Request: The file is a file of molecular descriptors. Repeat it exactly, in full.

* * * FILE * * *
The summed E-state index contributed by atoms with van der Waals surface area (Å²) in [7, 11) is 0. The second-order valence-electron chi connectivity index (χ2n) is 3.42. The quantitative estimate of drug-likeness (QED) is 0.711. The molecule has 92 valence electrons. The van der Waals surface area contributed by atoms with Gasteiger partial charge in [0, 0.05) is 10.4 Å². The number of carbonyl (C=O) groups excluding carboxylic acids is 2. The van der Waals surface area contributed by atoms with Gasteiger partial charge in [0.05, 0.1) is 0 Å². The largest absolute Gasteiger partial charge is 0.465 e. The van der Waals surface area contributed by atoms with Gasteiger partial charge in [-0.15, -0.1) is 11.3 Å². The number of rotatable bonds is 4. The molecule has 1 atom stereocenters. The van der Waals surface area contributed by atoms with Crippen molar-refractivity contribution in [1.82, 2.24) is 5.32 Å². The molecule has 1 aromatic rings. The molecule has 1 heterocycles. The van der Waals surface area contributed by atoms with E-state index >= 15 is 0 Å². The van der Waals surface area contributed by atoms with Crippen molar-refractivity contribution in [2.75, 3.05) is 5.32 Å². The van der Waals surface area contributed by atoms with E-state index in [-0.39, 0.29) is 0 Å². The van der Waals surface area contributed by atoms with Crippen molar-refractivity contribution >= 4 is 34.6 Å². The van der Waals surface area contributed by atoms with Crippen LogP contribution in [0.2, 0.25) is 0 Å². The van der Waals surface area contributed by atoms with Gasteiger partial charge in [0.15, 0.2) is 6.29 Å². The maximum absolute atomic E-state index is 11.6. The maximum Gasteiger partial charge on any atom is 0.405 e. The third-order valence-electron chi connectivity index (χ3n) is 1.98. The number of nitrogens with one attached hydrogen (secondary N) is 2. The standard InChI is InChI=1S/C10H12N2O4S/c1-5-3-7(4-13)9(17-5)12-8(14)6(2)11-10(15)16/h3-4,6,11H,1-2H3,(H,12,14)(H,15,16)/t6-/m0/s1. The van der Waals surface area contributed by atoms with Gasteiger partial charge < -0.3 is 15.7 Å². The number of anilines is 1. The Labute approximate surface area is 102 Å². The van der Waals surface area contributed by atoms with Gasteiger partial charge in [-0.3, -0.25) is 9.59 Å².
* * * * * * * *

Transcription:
The summed E-state index contributed by atoms with van der Waals surface area (Å²) in [7, 11) is 0. The second-order valence-electron chi connectivity index (χ2n) is 3.42. The quantitative estimate of drug-likeness (QED) is 0.711. The molecule has 92 valence electrons. The van der Waals surface area contributed by atoms with Gasteiger partial charge in [0, 0.05) is 10.4 Å². The number of carbonyl (C=O) groups excluding carboxylic acids is 2. The van der Waals surface area contributed by atoms with Gasteiger partial charge in [0.05, 0.1) is 0 Å². The largest absolute Gasteiger partial charge is 0.465 e. The van der Waals surface area contributed by atoms with Gasteiger partial charge in [-0.15, -0.1) is 11.3 Å². The number of rotatable bonds is 4. The molecule has 1 atom stereocenters. The van der Waals surface area contributed by atoms with Crippen molar-refractivity contribution in [1.82, 2.24) is 5.32 Å². The molecule has 1 aromatic rings. The molecule has 1 heterocycles. The van der Waals surface area contributed by atoms with E-state index >= 15 is 0 Å². The van der Waals surface area contributed by atoms with Crippen molar-refractivity contribution in [2.75, 3.05) is 5.32 Å². The van der Waals surface area contributed by atoms with E-state index in [-0.39, 0.29) is 0 Å². The van der Waals surface area contributed by atoms with Crippen molar-refractivity contribution >= 4 is 34.6 Å². The van der Waals surface area contributed by atoms with Crippen LogP contribution in [0.2, 0.25) is 0 Å². The van der Waals surface area contributed by atoms with Gasteiger partial charge in [0.15, 0.2) is 6.29 Å². The maximum absolute atomic E-state index is 11.6. The maximum Gasteiger partial charge on any atom is 0.405 e. The third-order valence-electron chi connectivity index (χ3n) is 1.98. The number of nitrogens with one attached hydrogen (secondary N) is 2. The standard InChI is InChI=1S/C10H12N2O4S/c1-5-3-7(4-13)9(17-5)12-8(14)6(2)11-10(15)16/h3-4,6,11H,1-2H3,(H,12,14)(H,15,16)/t6-/m0/s1. The van der Waals surface area contributed by atoms with Gasteiger partial charge < -0.3 is 15.7 Å². The number of anilines is 1. The Labute approximate surface area is 102 Å². The van der Waals surface area contributed by atoms with Gasteiger partial charge in [-0.3, -0.25) is 9.59 Å².